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I had MariaDB installed on a “Node.js Server,” but I chose to switch to a SQL Database. “MariaDB” was uninstalled and entirely removed, following which I installed the “Community Ed.” “MySQL Database.” After completing the *’MySQL Setup Process,’** I attempted to connect to the database using a JavaScript document that implemented the de facto code snippet for a JS DB Connection — my DB-connection document is displayed in the code snippet below. The JS/SQL connection failed at each attempt, which was disappointing.

"ER_NOT_SUPPORTED_AUTH_MODE: Client does not support authentication
protocol requested by server. Consider upgrading MariaDB client."

    var mysql = require('mysql');

    var connection = mysql.createConnection({
        host     : 'localhost',
        user     : 'root',
        password : '********',
        database : 'foobarDb'

Asked by João Gouveia

Solution #1

Use the following for MySQL v8.0:

ALTER USER 'root'@'localhost' IDENTIFIED WITH mysql_native_password BY 'password'

Answered by Archil Labadze

Solution #2

The Quick Action Settings must be reconfigured by clicking the “Reconfigure Link,” as indicated in the screenshot below. Select “Legacy password” for v5.1 from the drop-down menu.

The latest “MySQL Version,” v8.0, was installed. For authenticating users during login, the current version uses a different encryption plugin. The previous encryption techniques are reverted in versions 5.6 and 5.1. Please be aware that Oracle has identified multiple security vulnerabilities in versions 5.6 and 5.1.

Answered by Vinayak Shedgeri

Solution #3

The most popular responses in this Q/A thread are mostly correct, but they are disorganized to say the least. There is a solution here, however it is made up of bits and parts from three other answers. To provide a single solution that is more beneficial and time saving, I will strive to write a response myself in a clear, succinct, and logical manner. I’ll go over the entire difficulty that Ubuntu users are having, as well as information that isn’t mentioned in any other solution and will help readers grasp the problem that they are having.

The problem you’re having has to do with the fact that the ‘ROOT’ account in Ubuntu doesn’t have a password and can be accessed by anyone with $ sudo capabilities (a fact most software developers/I.T. professionals are probably already aware of). To provide clarification for anyone facing this issue who may be unfamiliar with some of the terminology I’m using, Ubuntu users register as the Root-user using the sudo -i command, whereas every other Linux distribution uses a User-ID with a Password. In actuality, I don’t recall ever needing to be a ROOT user for anything other than Database Management, and then just when I’m first setting up a database on a server, though my experience is probably unique.

Because Ubuntu lacks a ‘ROOT PASSWORD,’ everyone who is encountering the problem is running an Ubuntu OS/SHELL distribution. We can’t give Ubuntu SHELL a “root password” unless we replace the Ubuntu kernel and almost everything else in the operating system.

We may not be able to give the Ubuntu SHELL a root password, but we can, and we will, give MySQL a ‘ROOT PASSWORD’.

and you are running an Ubuntu distro, then you should be getting an error message that probably looks somthing like the one I got when I had to fix this issue.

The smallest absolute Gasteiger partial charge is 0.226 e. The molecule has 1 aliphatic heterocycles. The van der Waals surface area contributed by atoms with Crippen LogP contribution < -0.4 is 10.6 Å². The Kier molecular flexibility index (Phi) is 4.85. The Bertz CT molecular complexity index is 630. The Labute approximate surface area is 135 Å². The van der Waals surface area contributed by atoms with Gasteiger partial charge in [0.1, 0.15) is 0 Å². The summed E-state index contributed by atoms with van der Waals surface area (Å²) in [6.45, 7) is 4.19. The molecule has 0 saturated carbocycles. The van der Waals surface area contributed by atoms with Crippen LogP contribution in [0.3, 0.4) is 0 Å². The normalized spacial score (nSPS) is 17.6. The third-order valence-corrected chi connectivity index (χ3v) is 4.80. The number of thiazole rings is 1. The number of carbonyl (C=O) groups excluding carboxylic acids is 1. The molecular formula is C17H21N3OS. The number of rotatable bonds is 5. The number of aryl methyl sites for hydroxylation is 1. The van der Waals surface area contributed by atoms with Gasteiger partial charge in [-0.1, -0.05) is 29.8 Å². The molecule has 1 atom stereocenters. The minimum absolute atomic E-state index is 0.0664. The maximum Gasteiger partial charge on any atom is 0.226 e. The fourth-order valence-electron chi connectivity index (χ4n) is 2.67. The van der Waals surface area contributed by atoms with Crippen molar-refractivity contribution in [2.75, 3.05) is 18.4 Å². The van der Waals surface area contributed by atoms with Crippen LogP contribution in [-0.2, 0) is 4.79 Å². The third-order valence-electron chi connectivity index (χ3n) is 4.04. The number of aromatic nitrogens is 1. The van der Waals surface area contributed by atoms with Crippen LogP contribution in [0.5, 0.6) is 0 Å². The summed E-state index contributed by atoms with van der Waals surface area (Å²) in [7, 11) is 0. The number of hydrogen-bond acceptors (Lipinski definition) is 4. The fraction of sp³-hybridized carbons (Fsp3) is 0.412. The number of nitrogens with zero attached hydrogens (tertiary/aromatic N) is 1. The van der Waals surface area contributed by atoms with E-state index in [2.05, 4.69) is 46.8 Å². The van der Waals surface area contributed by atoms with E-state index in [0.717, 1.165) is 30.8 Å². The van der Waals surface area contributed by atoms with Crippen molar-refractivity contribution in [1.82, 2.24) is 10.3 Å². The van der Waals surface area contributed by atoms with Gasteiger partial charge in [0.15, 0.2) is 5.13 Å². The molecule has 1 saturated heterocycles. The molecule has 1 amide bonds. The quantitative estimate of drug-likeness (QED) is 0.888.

ERROR: (28000): Access denied for user 'ajc'@'localhost' 
authentication protocol requested by server; consider upgrading 
MySQL client

'Client does not support authentication protocol requested by server; consider upgrading MySQL client

let mysql = require('mysql');

let connection = mysql.createConnection({
    host     : 'localhost',
    user     : 'root',
    password : '********',
    database : 'DB_App_00',

connection.connect(function(err) {
    if (err) {
      return console.error('error: ' + err.message);

    console.log('Connected to the MySQL server.');

~$: sudo apt update
~$: sudo apt upgrade

~$: sudo mysql -u root

mysql> ALTER USER 'root'@'localhost' IDENTIFIED WITH mysql_native_password BY 'ChoosePassword';


 ~$: mysql -u root -p 

…you should now be able to leave.


let connection = mysql.createConnection({
    host     : 'localhost',
    user     : 'root',
    password : '********',
    database : 'DB_App_00',

~$: node testsql.js

If it doesn’t say connected, something went wrong, but if everything went smoothly, you should be able to connect. It took some time for me to figure out how to make it work, but my response should save you time from reading the other half-written replies.

Answered by JΛYÐΞV

Solution #4

You can either modify an existing user or create a new user to utilize mysql native password.

CREATE USER 'new_user'@'%' IDENTIFIED WITH mysql_native_password BY '***';
GRANT USAGE ON *.* TO 'new_user'@'%';
GRANT ALL PRIVILEGES ON `new_user`.* TO 'new_user'@'%';

Set your password and change new user with your new user name.

Now you can access mysql from node using the mysql package,

 npm install mysql

For this package, it is advised that you use pool connection.

Answered by pingle60

Solution #5

I believe that the authentication for establishing a connection is a little messed up in some MySQL versions. All I had to do was change the CreateConnection(…) credentials to include the line “insecureAuth”: true.

var connection = mysql.createConnection({
  host     : 'localhost',
  user     : 'root',
  password : '********',
  database : 'vod_bill_database',
  insecureAuth : true

The error has vanished, and the customer is now connected correctly.

Answered by João Gouveia

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